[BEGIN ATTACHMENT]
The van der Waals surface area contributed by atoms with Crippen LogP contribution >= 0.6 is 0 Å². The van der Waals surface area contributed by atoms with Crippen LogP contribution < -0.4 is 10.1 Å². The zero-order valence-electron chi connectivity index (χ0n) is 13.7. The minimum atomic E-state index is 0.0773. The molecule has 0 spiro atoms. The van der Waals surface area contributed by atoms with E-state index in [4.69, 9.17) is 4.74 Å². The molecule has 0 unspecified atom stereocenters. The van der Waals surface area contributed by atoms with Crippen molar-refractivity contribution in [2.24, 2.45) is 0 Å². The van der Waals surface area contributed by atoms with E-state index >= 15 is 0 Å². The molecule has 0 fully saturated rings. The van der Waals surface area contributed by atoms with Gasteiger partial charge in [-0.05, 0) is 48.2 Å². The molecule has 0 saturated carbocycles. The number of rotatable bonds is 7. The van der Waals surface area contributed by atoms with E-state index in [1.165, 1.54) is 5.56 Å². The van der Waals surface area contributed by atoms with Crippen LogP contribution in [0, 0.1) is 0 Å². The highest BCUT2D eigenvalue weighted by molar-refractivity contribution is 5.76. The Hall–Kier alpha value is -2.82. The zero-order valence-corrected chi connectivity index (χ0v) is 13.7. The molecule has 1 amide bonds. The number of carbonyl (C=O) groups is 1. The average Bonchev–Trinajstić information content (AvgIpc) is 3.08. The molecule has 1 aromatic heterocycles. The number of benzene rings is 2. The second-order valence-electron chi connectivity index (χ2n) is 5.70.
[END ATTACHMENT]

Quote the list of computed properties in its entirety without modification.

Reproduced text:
The van der Waals surface area contributed by atoms with Crippen LogP contribution >= 0.6 is 0 Å². The van der Waals surface area contributed by atoms with Crippen LogP contribution < -0.4 is 10.1 Å². The zero-order valence-electron chi connectivity index (χ0n) is 13.7. The minimum atomic E-state index is 0.0773. The molecule has 0 spiro atoms. The van der Waals surface area contributed by atoms with E-state index in [4.69, 9.17) is 4.74 Å². The molecule has 0 unspecified atom stereocenters. The van der Waals surface area contributed by atoms with Crippen molar-refractivity contribution in [2.24, 2.45) is 0 Å². The van der Waals surface area contributed by atoms with E-state index >= 15 is 0 Å². The molecule has 0 fully saturated rings. The van der Waals surface area contributed by atoms with Gasteiger partial charge in [-0.05, 0) is 48.2 Å². The molecule has 0 saturated carbocycles. The number of rotatable bonds is 7. The van der Waals surface area contributed by atoms with E-state index in [1.165, 1.54) is 5.56 Å². The van der Waals surface area contributed by atoms with Crippen LogP contribution in [0, 0.1) is 0 Å². The highest BCUT2D eigenvalue weighted by molar-refractivity contribution is 5.76. The Hall–Kier alpha value is -2.82. The zero-order valence-corrected chi connectivity index (χ0v) is 13.7. The molecule has 1 amide bonds. The number of carbonyl (C=O) groups is 1. The average Bonchev–Trinajstić information content (AvgIpc) is 3.08. The molecule has 1 aromatic heterocycles. The number of benzene rings is 2. The second-order valence-electron chi connectivity index (χ2n) is 5.70.